If you’ve ever snuck off to the bathroom during a romantic dinner at a restaurant to check your work email, you know how hard it can be to keep career obligations from seeping into your downtime.
But while you may have felt guilty scrolling through client updates in the bathroom stall, chances are your partner was doing the same thing back at the table.
The truth is that very few of us have ever achieved that elusive lifestyle known as work-life balance.
And that doesn’t surprise Stewart Friedman, director of the Work/Life Integration Project at the Wharton School of the University of Pennsylvania and author of Leading the Life You Want: Skills for Integrating Work and Life. In fact, he says we’ve been approaching it all wrong.
“The idea that ‘work’ competes with ‘life’ ignores the more nuanced reality of our humanity,” Friedman writes. A better goal, in his opinion? Focus instead on how to better integrate all the different parts of our lives, which will ultimately make us feel happier and more fulfilled—a.k.a. work-life integration.
To that end, Friedman developed a simple writing exercise he calls the “Four Circles.” It’s designed to help identify what matters most to you—whether it’s more time for yourself or the ability to give more to your community—so you can then act more in accordance with your key values.
The result: You’ll finally feel great—not guilty—about the way you spend each day.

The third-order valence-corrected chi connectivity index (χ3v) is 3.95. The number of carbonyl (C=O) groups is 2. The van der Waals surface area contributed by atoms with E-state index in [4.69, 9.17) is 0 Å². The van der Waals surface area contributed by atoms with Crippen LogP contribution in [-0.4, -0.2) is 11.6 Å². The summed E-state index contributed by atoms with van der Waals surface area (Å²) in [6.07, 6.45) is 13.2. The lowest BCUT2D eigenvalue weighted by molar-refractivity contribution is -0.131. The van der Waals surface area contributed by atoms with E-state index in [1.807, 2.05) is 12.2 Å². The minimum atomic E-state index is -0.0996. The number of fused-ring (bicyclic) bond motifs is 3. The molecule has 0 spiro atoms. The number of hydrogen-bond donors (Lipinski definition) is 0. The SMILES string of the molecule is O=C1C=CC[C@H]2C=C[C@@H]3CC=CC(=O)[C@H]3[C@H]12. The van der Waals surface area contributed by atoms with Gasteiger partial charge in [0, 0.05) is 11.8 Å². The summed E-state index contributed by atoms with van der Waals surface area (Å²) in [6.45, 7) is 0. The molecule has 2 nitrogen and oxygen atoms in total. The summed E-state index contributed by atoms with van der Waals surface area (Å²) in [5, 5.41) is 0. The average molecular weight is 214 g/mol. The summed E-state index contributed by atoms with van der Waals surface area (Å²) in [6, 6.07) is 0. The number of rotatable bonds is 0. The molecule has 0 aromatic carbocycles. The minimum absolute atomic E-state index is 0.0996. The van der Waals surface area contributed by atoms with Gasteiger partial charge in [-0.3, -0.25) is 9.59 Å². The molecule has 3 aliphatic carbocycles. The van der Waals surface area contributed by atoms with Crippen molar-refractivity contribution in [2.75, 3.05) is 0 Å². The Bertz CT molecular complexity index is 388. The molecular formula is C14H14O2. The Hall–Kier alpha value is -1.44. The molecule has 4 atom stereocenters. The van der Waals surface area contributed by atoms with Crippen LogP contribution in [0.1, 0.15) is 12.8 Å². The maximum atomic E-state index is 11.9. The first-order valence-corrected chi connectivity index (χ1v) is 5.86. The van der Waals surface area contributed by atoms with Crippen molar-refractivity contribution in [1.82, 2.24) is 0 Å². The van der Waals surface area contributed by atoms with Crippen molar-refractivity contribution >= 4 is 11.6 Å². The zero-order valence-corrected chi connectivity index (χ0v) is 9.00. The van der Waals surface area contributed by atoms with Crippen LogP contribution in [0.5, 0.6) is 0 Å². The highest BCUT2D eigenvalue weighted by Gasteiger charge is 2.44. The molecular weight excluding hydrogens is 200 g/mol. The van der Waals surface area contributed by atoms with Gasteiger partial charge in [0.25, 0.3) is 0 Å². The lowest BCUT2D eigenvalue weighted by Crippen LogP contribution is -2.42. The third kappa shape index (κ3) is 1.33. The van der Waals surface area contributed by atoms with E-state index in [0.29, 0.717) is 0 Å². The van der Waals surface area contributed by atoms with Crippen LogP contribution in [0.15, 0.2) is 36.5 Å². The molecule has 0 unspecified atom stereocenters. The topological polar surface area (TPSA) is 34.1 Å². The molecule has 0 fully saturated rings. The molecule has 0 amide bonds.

The beauty of this strategy is that it takes the frustratingly nebulous goal of work-life balance—and gives you permission to throw it out the window.
By simply giving up the notion that work will always be at odds with your other priorities, you’ll realize that your professional and personal life can exist in harmony.
Ready to see how it works? All you need is a pen, paper—and that new perspective.
How to Do It
Friedman says you need to think of your life in terms of four different domains: work, home, community and self. And the ultimate goal is for every day to be a “four-way win,” or fulfilling on all four levels.
The first step in the exercise is to create a “four-way attention chart.” Sketch out two columns, and in the first one assign a percentage to each domain based on how much you value it. For example, if you want to spend as much time with your family as you do on all the other aspects of your life combined, assign 50% to “home.”
In the second column, write down how much time you currently allocate to each domain. Now it’s time to compare: Do the numbers in each column match? If not, you know you have some work to do.
Next, draw four circles representing each of the domains, with the goal of figuring out where they overlap. Are your interests and actions from one domain compatible with others? For instance, maybe you do volunteer work with your co-workers, or you make it a point to exercise with your family. If all of your circles overlap, the different parts of your life are in harmony.
Not much of an artist? Head over to myfourcircles.com and plug in your percentages.
But if that’s not the case, don’t worry. “None of us has perfect alignment,” says Friedman. And since work-life integration is a constant work in progress, there are ways to readjust if you find yourself a bit off-kilter.
One solution? Talk to the people who matter in each of these domains about why you’re feeling stretched too thin. You may be surprised to find that your supervisor won’t mind at all if you move the staff meeting so it won’t conflict with carpool duty.
“Most people are surprised to find that others either expect less of them and their time, or they expect something a bit different,” Friedman says. “This ‘aha’ allows you to adjust and often frees up time for other things that matter more to you.”